A Crash Course on Binder Jet 3D Printing

Have you heard of binder jet 3D printing? Also known as drop-on powder 3D printing, it’s a popular alternative to traditional 3D printing processes, including fused filament fabrication (FFF). Binder jet 3D printing is an additive manufacturing process that’s used in the manufacturing industry to produce prototypes as well as finished products. How does binder jet 3D printing work exactly?

The Basics of Binder Jet 3D Printing

Originally developed by a team of researchers at the Massachusetts Institute of Technology (MIT) in the 1990s, binder jet is a form of additive manufacturing that’s used to build objects from raw material with the use of a 3D printer. The 3D printer releases a liquid adhesive onto a bed of powder, essentially binding the powder together in that area.

How Binder Jet 3D Printing Works

Binder jet 3D printing builds objects by releasing liquid adhesive onto a bed of powder. The object model is first designed using computer software, after which the model file is sent to a 3D printer. The 3D printer will then build the object by “gluing” together powder particles.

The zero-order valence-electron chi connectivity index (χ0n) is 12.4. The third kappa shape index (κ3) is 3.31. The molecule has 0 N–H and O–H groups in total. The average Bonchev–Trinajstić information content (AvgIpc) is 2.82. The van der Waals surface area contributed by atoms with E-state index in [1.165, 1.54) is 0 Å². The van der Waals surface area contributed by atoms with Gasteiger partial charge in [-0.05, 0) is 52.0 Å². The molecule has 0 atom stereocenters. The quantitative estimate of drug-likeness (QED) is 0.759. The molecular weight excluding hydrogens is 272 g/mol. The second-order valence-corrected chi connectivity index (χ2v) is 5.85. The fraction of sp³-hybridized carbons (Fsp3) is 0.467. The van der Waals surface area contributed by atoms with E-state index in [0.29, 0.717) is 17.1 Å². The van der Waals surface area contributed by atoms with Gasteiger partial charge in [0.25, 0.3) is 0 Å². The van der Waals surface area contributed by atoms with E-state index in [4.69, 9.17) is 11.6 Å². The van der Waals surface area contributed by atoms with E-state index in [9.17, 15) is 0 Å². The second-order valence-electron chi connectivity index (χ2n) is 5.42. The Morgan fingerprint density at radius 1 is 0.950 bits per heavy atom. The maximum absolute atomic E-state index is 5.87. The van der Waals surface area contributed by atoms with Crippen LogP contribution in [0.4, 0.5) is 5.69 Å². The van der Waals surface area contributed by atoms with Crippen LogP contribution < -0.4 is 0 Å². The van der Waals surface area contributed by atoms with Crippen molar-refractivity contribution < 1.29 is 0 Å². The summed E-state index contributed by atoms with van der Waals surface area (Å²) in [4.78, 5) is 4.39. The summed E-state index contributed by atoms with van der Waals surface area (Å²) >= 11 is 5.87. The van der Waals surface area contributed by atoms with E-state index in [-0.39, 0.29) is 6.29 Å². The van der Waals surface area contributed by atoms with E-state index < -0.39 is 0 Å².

During operation, the binder jet 3D printer will move over a bed of powder particles. It will then release liquid adhesive at specific areas over the bed. The liquid adhesive will bind the powder particles together, resulting in the production of the object. As the liquid adhesive hardens, it forms the object as specified in the model file. That’s essentially how binder jet 3D printing is able to build objects.

Binder Jet vs Traditional 3D Printing Processes

While all 3D printing processes are able to build objects with the use of a 3D printer, binder jet is distinguished by its use of liquid adhesive. Most other 3D printing processes build objects by depositing the material onto an otherwise empty bed. They use 3D printers that release material onto the bed. Normally, the material is heated within the 3D printer prior to being released. Binder jet is different because it uses 3D printers that release liquid adhesive rather than material.

With binder jet 3D printer, the print bed is filled with solid powder particles. The 3D printer then hovers over this bed, during which it releases liquid adhesive. The liquid adhesive causes the powder particles to bind together. The remaining unused powder can then be saved for future binder jet applications.

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